1. Do a Bill Brandt

Bill Brandt re­vis­ited his ear­lier im­ages and re-printed them more starkly as he got older – and set a prece­dent

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World-renowned Bri­tish pho­tog­ra­pher Bill Brandt en­joyed ex­per­i­ment­ing with, and even chal­leng­ing, the con­ven­tions of pho­tog­ra­phy. He wrote, “I’m not in­ter­ested in rules or con­ven­tions. Pho­tog­ra­phy is not a sport.”

One of his more dis­con­cert­ing prac­tices, which be­gan in the 1950s and in­creased in in­ten­sity over the fol­low­ing years, was to move from what one of his bi­og­ra­phers, Sarah Meis­ter, called “very sil­very tones” into “higher con­trast, higher pitch” prints. As The New York Times put it af­ter a show in New York: “To the dis­may of his ad­mir­ers in the 1960s he be­gan to re­print his early im­ages, re­plac­ing their soft, seep­ing greys and blacks with stark blacks and whites.”

Brandt was cer­tainly not the only pho­tog­ra­pher to re­visit his ear­lier work and change its look, but his al­ter­ations were surely some of the most dra­matic ex­am­ples. As a prece­dent, such change tends to worry peo­ple who be­lieve in cer­tainty, but you can also see it as quite lib­er­at­ing, be­cause it ex­tends the con­trol you have over your pic­tures. Some ar­gue that there’s a per­fectly le­git­i­mate breath­ing space in the last stages of mak­ing a pho­to­graph that is en­tirely your own business, and chang­ing your mind is quite okay.

Here [right] are two ex­am­ples of this, and I’ve kept them both in black and white, not least be­cause it of­fers more room for in­ter­pre­ta­tion than colour does. In my first ex­am­ple, Tea-pick­ing in Hangzhou, China, the light was less than per­fect, but still it seemed pos­si­ble to make some­thing out of the field of green leaves framed by the trees. I still had doubts when I looked at the im­age later, not least be­cause of the red on the woman’s cloth­ing, and I couldn’t de­cide if the con­trast with the green was pleas­ing

or dis­tract­ing. In the end I de­cided the lat­ter, so chose to con­vert it to black and white very sim­ply. That seemed to be an im­prove­ment, but I still wasn’t en­thu­si­as­tic un­til even later, when I re­alised that by tak­ing the bright­ness down and in­creas­ing the con­trast, and rais­ing the green chan­nel to com­pen­sate, the fo­cus of the shot shifted to a com­par­i­son be­tween the bright white hats and the darker, high-con­trast leaves.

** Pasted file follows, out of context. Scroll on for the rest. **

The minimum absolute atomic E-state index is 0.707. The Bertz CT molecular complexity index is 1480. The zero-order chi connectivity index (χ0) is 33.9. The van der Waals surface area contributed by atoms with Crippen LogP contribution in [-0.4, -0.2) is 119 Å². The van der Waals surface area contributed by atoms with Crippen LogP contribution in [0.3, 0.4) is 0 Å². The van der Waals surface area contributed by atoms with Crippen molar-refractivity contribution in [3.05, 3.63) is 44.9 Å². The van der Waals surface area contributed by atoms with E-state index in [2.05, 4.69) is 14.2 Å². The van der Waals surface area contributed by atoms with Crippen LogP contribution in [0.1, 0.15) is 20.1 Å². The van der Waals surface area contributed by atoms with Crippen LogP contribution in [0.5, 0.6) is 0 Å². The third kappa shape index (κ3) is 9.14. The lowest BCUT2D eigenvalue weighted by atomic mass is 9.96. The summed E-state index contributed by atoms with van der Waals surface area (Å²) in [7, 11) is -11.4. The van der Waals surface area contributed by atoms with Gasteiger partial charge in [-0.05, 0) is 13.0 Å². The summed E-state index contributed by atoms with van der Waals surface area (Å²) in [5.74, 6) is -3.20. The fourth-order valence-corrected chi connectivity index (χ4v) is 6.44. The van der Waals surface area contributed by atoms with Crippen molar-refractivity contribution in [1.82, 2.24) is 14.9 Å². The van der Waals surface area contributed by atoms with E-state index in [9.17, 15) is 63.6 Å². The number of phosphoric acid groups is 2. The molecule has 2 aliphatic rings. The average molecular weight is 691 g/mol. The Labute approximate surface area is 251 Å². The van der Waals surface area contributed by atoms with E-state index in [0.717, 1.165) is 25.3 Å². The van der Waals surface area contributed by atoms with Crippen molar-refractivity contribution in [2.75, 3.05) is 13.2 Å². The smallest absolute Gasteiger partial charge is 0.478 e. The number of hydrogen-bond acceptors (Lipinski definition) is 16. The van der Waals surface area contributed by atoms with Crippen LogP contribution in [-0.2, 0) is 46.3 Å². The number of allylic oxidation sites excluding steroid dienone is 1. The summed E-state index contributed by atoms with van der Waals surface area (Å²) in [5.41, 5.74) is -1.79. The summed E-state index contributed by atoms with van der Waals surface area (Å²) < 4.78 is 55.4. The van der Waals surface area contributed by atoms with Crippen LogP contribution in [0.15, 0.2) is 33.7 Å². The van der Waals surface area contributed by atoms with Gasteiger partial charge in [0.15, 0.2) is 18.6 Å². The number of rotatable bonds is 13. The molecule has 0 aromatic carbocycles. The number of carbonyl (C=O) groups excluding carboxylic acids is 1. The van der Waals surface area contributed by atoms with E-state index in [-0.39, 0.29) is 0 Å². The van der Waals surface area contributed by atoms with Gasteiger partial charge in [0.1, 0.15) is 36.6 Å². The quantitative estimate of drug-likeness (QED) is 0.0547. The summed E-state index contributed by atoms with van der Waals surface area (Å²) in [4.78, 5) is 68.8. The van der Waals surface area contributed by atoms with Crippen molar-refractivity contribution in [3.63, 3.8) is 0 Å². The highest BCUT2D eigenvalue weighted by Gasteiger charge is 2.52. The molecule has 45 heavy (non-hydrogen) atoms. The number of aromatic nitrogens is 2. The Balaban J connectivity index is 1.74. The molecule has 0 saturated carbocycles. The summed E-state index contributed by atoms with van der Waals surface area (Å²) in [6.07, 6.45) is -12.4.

In the sec­ond im­age, of Bridal Veil Falls in Yosemite Na­tional Park, Cal­i­for­nia, I knew I wanted a blackand-white im­age from the start, and a wide-an­gle view from low down, but I went through three ver­sions over a pe­riod of time.

For the first, I stuck to tra­di­tional global con­trols, ap­plied over­all and then lo­cally: Ex­po­sure, Con­trast, Whites and Blacks. This was purely a personal choice, be­cause even though I was aim­ing for a dra­matic, in­tense fin­ish, I still wanted a tra­di­tional pho­to­graphic feel. Then a lit­tle later I de­cided to try a slightly stronger look, by res­cu­ing the depth be­tween the rocks in the fore­ground and the cliffs and falls be­yond. But then a year later, I came back to the pho­to­graph afresh, and de­cided to go for a more pow­er­ful ef­fect and con­cen­trate at­ten­tion more in the cen­tre. The an­no­tated im­ages (below) show how I treated these three con­ver­sions dif­fer­ently.

While you could see re-pro­cess­ing as in­de­ci­sive­ness, it can in­stead be ev­i­dence of con­tin­u­ing to eval­u­ate your im­ages, and of your own evolv­ing tastes Ver­sion 3

More Con­trast

b+W BAS IC Pro­cess­ing an im­age of tea-pick­ers in China went first from colour, then to black and white, and then to a starker, harder fi­nal ver­sion

Un­pro­cessed

1. Add con­trast and darken more 2. Add con­trast 3. Darken 1 stop 4. Darken slightly 4 1 2 3

Darken more Deepen shad­ows slightly

Ver­sion 2

Ver­sion 1

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